GENEVA — It seemed like a routine overnight flight until the Ethiopian Airlines jetliner went into a dive and oxygen masks dropped from the ceiling. Only then did the terrified passengers — bound for Italy from Addis Ababa — realize something was terribly wrong.
The co-pilot had locked his captain from the cockpit, commandeered the plane, and headed for Geneva, where he used a rope to lower himself out of a window, then asked for political asylum.
Authorities say a prison cell is more likely.
One passenger said the hijacker threatened to crash the plane if the pilot didn't stop pounding on the locked door. Another said he was terrified "for hours" Monday as the plane careened across the sky.
"It seemed like it was falling from the sky," 45-year-old Italian Diego Carpelli said of the Boeing 767-300.
The jetliner carrying 200 passengers and crew took off from the Ethiopian capital on a flight to Milan and then Rome, but sent a distress message over Sudan that it had been hijacked, an Ethiopian official said. Once the plane was over Europe, two Italian fighter jets and later French jets were scrambled to accompany it.
Italian Air Force Col. Girolamo Iadiciccio said the order to scramble came from NATO to ensure the plane didn't harm national security and didn't stray off-route.
The plane landed in Geneva at about 6 a.m. (0500 GMT). Officials said no one on the flight was injured and the hijacker was taken into custody after surrendering to Swiss police.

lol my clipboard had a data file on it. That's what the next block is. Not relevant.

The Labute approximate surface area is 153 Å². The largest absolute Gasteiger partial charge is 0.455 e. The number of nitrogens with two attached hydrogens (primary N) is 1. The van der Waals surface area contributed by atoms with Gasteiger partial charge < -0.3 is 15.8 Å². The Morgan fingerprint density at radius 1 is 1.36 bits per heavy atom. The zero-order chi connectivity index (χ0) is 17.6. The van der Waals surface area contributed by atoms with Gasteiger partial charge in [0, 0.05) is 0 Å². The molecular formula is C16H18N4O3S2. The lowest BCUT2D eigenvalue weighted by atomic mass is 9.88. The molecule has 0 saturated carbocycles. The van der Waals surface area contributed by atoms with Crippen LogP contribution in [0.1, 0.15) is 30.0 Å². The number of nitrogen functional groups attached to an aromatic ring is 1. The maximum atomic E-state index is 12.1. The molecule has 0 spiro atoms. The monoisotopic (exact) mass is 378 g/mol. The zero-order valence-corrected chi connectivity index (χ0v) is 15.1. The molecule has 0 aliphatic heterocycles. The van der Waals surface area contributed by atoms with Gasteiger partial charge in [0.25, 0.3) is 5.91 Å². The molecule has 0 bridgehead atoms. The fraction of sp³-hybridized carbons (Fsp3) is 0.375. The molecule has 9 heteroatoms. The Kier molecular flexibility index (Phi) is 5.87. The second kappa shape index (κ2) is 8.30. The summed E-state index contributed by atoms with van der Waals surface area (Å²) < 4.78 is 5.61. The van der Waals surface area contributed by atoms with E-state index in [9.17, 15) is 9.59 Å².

"The pilot went to the toilet and (the co-pilot) locked himself in the cockpit," Geneva airport chief executive Robert Deillon told reporters. He "wanted asylum in Switzerland."
It wasn't immediately clear why he chose Switzerland, where Swiss voters recently demanded curbs on immigration. However, Italy has a reputation among many Africans as not being hospitable to asylum seekers.
Ethiopian Airlines is owned by Ethiopia's government, which has faced persistent criticism over its rights record and its alleged intolerance of political dissent.
The co-pilot was identified as Hailemedhin Abera, a 31-year-old Ethiopian man who had worked for Ethiopian Airlines for five years and had no criminal record, said Ethiopia's communications minister, Redwan Hussein, adding that Ethiopia will seek his extradition. Geneva police said he claimed he felt threatened at home.
"His action represents a gross betrayal of trust that needlessly endangered the lives of the very passengers that a pilot is morally and professionally obliged to safeguard," Redwan said.
One passenger, Francesco Cuomo, told the Italian news agency ANSA that he and other passengers woke up shortly after midnight when the plane started to "bounce."
"The pilot was threatening (the hijacker) to open the cockpit door and tried to knock it down without succeeding," said Cuomo, a 25-year-old economist from Italy.
"At this point, a message was transmitted by the loudspeakers in poor English, but the threat to crash the airplane was clearly understood," he added.
Oxygen masks then came down, making everyone on the plane very tense.
"We got scared because we saw these (oxygen masks) come down and the voice of the pilot, that usually is friendly and mellow, was cracking and worried, saying, 'Breathe with the oxygen masks! Sit down!'... Then the plane fell sharply two times," Italian passenger Paola Casale told The Associated Press.
"I thought that the co-pilot had gone nuts," Cuomo told the Corriere della Sera newspaper, adding that "there was a lake below us, and so we suspected that we weren't landing in Milan."
"I realized we weren't in Italy any longer when I recognized the Alps," he said. "When we started circling above Geneva, we were really afraid."